Pricing: Doing the Holiday Discount
Knowing how and when to offer holiday discount can make or break your sales season. Here are some guidelines:
Maximize value to minimize the effect of discounting.
Creating interest and excitement that maximize the value of holiday merchandise is the best way to keep a lid on discounting.
Begin with “the end” in mind.
Even if you play the “markup-high-so-you-can-offer-big-discounts-and-still-make-money” game, the very short season offers no room for “winging it” on your exit plan. While we have to be realistic about the need to liquidate inventory by the end of the season, we must maximize customer value at the beginning.
There are two major reasons consumers buy during the holiday season. Each has a distinct ending:
Holidays are for decorating.
Most garden center customers decorate for their own personal family enjoyment during the holidays. Many of those customers also shop because they entertain during the holiday season more than any other time of year. For example, my wife takes a license to spend at least $80 on decorating into the stores with her every time she entertains. Naturally, the holiday decorating part of the season slows abruptly when most consumers have completed their decorating—about the second weekend of December.
Holidays are for gift giving.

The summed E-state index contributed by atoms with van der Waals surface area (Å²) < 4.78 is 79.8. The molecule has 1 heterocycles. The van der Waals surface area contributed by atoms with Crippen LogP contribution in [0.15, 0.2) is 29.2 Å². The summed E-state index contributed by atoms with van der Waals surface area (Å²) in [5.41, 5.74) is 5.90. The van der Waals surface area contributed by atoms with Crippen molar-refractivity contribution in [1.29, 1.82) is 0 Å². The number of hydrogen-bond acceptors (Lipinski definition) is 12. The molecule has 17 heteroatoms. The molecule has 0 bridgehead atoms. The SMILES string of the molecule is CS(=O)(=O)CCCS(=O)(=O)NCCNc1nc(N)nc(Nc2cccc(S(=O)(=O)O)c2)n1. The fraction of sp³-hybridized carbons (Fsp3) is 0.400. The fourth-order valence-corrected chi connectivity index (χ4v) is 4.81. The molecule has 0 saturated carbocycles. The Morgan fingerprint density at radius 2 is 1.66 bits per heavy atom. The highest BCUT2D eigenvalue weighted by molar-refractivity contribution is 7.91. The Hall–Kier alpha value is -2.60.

The gift-buying season is longer, ending on the afternoon of Christmas Eve. Even garden centers that don’t have full “gift shops” can offer their customers “giftable” garden-related holiday products to help extend the selling season and take advantage of the last-minute shopping opportunity.
The season can also end earlier or be interrupted due to treacherous driving weather that keeps customers off the roads. The holiday shopping season isn’t over until it’s over, but when it is over, it’s over!
So, begin with a BANG! Begin your holiday season as early as reasonable to have the longest possible opportunity. Start early to reduce the chance bad weather will render your season too short. Kick your season off with a marketing bang—excited customers perceive more value, and that requires less discounting.
If you begin the season with deeply discounted offers, your cost in terms of margin loss is mostly in the long-term expectation of customers to buy from you only when products are discounted. If your regular price margin is high enough this procedure may be effective in the short term. However, it’s difficult to return to a full price position in your customers’ mind later should you want to.
Extracting Maximum Value From Your Merchandise Selection
If you fail to address slow-moving and excessive inventory issues while you have traffic, there are distasteful options: Holding on to it until the next year, or heavy discounts. While it’s practically assured holiday merchandise margins will shrink due to discounting, your challenge is to extract the maximum possible margin yield from your inventory.
Some garden center merchandise sold during the holiday season can be transitioned from season to season, allowing you to maximize sales without discounts on those items. An example is #2-size dwarf Alberta spruce that can be carried over from summer and fall and sold during the holiday season to plant in outdoor containers. After the holidays, these plants can be grown on for spring sales.
Single-season, season-specific merchandise.
Merchandise such as ornaments, holiday figurines, holiday theme tableware and so on should be considered perishable because trends in styles may render them obsolete the following holiday season. Plus, if it didn’t sell this season, what makes you think it will sell next year?